Navajo Council Delegate Crotty provides testimony on missing and murdered Indigenous Women to the U.S. Senate Committee on Indian Affairs

Council Delegate Amber Kanazbah Crotty provides testimony on missing and murdered
Indigenous women before the U.S. Senate Committee on Indian Affairs in Washington D.C. on Dec. 12, 2018. (Photo courtesy of the Navajo Nation Washington Office)

Published December 12, 2018

WASHINGTON — Council Delegate Amber Kanazbah Crotty (Beclabito, Cove, Gadi’i’áhi/To’Koi, Red Valley, Tooh Haltsooi, Toadlena/Two Grey Hills, Tsé ałnáoz’t’I’í) provided testimony on missing and murdered Indigenous women before the U.S. Senate Committee on Indian Affairs on Wednesday during an oversight hearing entitled, “Missing and Murdered: Confronting the Silent Crisis in Indian Country.”

The Committee invited individuals from Indian Country to provide testimony and recommendations to address the growing number of missing and murdered Indigenous women across the country. The oversight hearing also provided an opportunity for tribes to advocate for the passage S. 1942, also known as Savanna’s Act, which was named after Savanna LaFontaine-Greywind of North Dakota who was murdered in 2017.

“I am here today on behalf of the Navajo Nation to implore this Committee to intervene to stop the alarming rates of our tribal members who turn up missing or murdered,” stated Delegate Crotty. “Our Nation continues to observe firsthand the disastrous outcomes that stem from the lack of resources that exist for tribes and states to maintain databases on Indigenous missing persons, or the failure across multiple jurisdictions to effectively communicate with tribes to coordinate efforts to reduce the loss of our children, our mothers, and all of our women.”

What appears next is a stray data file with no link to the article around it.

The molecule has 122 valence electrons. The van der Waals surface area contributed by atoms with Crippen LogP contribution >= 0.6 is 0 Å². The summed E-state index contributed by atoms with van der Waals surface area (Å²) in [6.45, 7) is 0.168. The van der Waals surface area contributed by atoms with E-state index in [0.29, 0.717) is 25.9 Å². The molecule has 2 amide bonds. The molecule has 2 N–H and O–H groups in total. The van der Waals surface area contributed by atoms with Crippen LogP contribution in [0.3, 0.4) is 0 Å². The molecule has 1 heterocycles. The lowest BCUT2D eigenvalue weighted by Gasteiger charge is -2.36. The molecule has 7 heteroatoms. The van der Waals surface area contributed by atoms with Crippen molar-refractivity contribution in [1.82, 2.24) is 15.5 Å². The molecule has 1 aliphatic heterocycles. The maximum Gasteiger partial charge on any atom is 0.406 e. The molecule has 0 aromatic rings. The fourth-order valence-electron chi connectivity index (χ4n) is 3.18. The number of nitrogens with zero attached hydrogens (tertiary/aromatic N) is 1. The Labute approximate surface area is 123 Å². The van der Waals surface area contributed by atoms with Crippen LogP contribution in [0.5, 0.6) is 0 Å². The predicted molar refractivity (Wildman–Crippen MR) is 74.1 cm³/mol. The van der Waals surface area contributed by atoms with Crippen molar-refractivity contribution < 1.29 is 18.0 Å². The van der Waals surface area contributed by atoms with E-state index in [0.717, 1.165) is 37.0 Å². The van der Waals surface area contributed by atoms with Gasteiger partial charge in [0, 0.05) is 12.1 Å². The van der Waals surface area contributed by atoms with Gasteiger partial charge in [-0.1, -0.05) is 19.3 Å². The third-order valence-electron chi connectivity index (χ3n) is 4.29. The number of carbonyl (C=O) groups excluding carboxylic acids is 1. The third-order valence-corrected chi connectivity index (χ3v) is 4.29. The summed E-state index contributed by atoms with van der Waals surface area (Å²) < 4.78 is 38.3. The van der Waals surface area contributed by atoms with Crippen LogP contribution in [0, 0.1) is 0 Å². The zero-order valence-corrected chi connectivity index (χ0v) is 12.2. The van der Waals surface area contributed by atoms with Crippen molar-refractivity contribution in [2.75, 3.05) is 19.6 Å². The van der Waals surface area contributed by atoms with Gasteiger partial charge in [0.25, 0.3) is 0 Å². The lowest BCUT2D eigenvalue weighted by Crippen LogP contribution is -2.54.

Delegate Crotty, who also chairs the Naabik’íyáti’ Committee’s Sexual Assault Prevention Subcommittee said the epidemic of missing and murdered Indigenous women also affects transgender women, not only in rural areas, but also in urban areas.

“In 2005 and 2009, three Navajo transgender women were missing in Albuquerque, and were later found murdered all within a block of one another. As you can see, this epidemic of violence against our women is not limited within our ancestral land areas, but it is also prevalent in urban areas,” added Delegate Crotty, who also noted that there are only five FBI agents and six victim advocates that cover the entire 27,427 square-miles of the Navajo Nation.

S. 1942 was introduced by U.S. Sen. Heidi Heitkamp (D – ND) to raise awareness of the high rates of missing and murdered women in Indian Country. The bill seeks to improve tribal access to federal databases that track missing and unidentified persons, specifically American Indians and Alaska Natives. It would also require the Department of Justice to consult with Indian tribes while developing national law enforcement and justice guidelines when responding to cases involving missing and murdered Native Americans.

Other provisions incentivize federal, tribal, state, and local law enforcement agencies to incorporate these guidelines into existing processes, provides tribes and law enforcement agencies with training and technical assistance relating to the implementation of the guidelines developed under this Act, and mandates annual reporting to Congress on known statistics relating to missing and murdered Native Americans in the United States.

As a member of the Navajo Nation Council, Delegate Crotty has remained committed to advocating for missing and murdered Indigenous children and women. In September she also advocated for the reauthorization of the Violence Against Women Act.

You may view Wednesday’s hearing and witness testimony by clicking on the following link: https://www.indian.senate.gov/hearing/oversight-hearing-missing-and-murdered-confronting-silent-crisis-indian-country

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